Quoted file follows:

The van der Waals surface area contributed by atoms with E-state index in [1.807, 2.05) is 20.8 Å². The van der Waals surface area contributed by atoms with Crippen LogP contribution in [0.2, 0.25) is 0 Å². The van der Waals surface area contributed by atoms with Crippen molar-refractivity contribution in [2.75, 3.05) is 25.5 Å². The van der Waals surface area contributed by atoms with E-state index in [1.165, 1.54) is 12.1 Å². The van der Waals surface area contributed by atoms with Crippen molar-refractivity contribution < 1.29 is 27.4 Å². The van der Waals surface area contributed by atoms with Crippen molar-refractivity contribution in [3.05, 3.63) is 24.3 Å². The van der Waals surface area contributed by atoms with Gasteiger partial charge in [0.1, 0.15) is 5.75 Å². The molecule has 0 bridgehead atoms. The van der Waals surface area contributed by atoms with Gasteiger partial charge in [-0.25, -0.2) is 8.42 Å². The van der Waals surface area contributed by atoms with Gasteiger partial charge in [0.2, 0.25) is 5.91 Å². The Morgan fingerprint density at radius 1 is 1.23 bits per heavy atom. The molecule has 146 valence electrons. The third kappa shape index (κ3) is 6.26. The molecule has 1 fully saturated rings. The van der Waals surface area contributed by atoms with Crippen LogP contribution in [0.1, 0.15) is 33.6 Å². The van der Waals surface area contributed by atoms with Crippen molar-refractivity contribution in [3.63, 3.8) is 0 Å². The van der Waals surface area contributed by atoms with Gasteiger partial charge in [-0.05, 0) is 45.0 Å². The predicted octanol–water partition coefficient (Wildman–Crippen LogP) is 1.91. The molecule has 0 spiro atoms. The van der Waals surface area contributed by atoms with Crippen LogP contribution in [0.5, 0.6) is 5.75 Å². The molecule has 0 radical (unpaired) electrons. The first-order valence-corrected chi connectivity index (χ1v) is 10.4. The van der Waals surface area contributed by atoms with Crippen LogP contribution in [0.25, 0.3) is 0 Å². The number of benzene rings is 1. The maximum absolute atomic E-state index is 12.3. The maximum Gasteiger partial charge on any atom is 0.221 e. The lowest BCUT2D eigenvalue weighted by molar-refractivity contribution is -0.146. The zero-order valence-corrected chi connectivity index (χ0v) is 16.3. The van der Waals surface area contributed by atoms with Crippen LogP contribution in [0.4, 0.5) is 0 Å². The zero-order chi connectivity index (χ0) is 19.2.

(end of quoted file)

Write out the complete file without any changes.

The van der Waals surface area contributed by atoms with E-state index in [1.807, 2.05) is 20.8 Å². The van der Waals surface area contributed by atoms with Crippen LogP contribution in [0.2, 0.25) is 0 Å². The van der Waals surface area contributed by atoms with Crippen molar-refractivity contribution in [2.75, 3.05) is 25.5 Å². The van der Waals surface area contributed by atoms with E-state index in [1.165, 1.54) is 12.1 Å². The van der Waals surface area contributed by atoms with Crippen molar-refractivity contribution < 1.29 is 27.4 Å². The van der Waals surface area contributed by atoms with Crippen molar-refractivity contribution in [3.05, 3.63) is 24.3 Å². The van der Waals surface area contributed by atoms with Gasteiger partial charge in [0.1, 0.15) is 5.75 Å². The molecule has 0 bridgehead atoms. The van der Waals surface area contributed by atoms with Gasteiger partial charge in [-0.25, -0.2) is 8.42 Å². The van der Waals surface area contributed by atoms with Gasteiger partial charge in [0.2, 0.25) is 5.91 Å². The Morgan fingerprint density at radius 1 is 1.23 bits per heavy atom. The molecule has 146 valence electrons. The third kappa shape index (κ3) is 6.26. The molecule has 1 fully saturated rings. The van der Waals surface area contributed by atoms with Crippen LogP contribution in [0.1, 0.15) is 33.6 Å². The van der Waals surface area contributed by atoms with Crippen molar-refractivity contribution in [3.63, 3.8) is 0 Å². The van der Waals surface area contributed by atoms with Gasteiger partial charge in [-0.05, 0) is 45.0 Å². The predicted octanol–water partition coefficient (Wildman–Crippen LogP) is 1.91. The molecule has 0 spiro atoms. The van der Waals surface area contributed by atoms with Crippen LogP contribution in [0.5, 0.6) is 5.75 Å². The molecule has 0 radical (unpaired) electrons. The first-order valence-corrected chi connectivity index (χ1v) is 10.4. The van der Waals surface area contributed by atoms with Crippen LogP contribution in [0.25, 0.3) is 0 Å². The number of benzene rings is 1. The maximum absolute atomic E-state index is 12.3. The maximum Gasteiger partial charge on any atom is 0.221 e. The lowest BCUT2D eigenvalue weighted by molar-refractivity contribution is -0.146. The zero-order valence-corrected chi connectivity index (χ0v) is 16.3. The van der Waals surface area contributed by atoms with Crippen LogP contribution in [0.4, 0.5) is 0 Å². The zero-order chi connectivity index (χ0) is 19.2.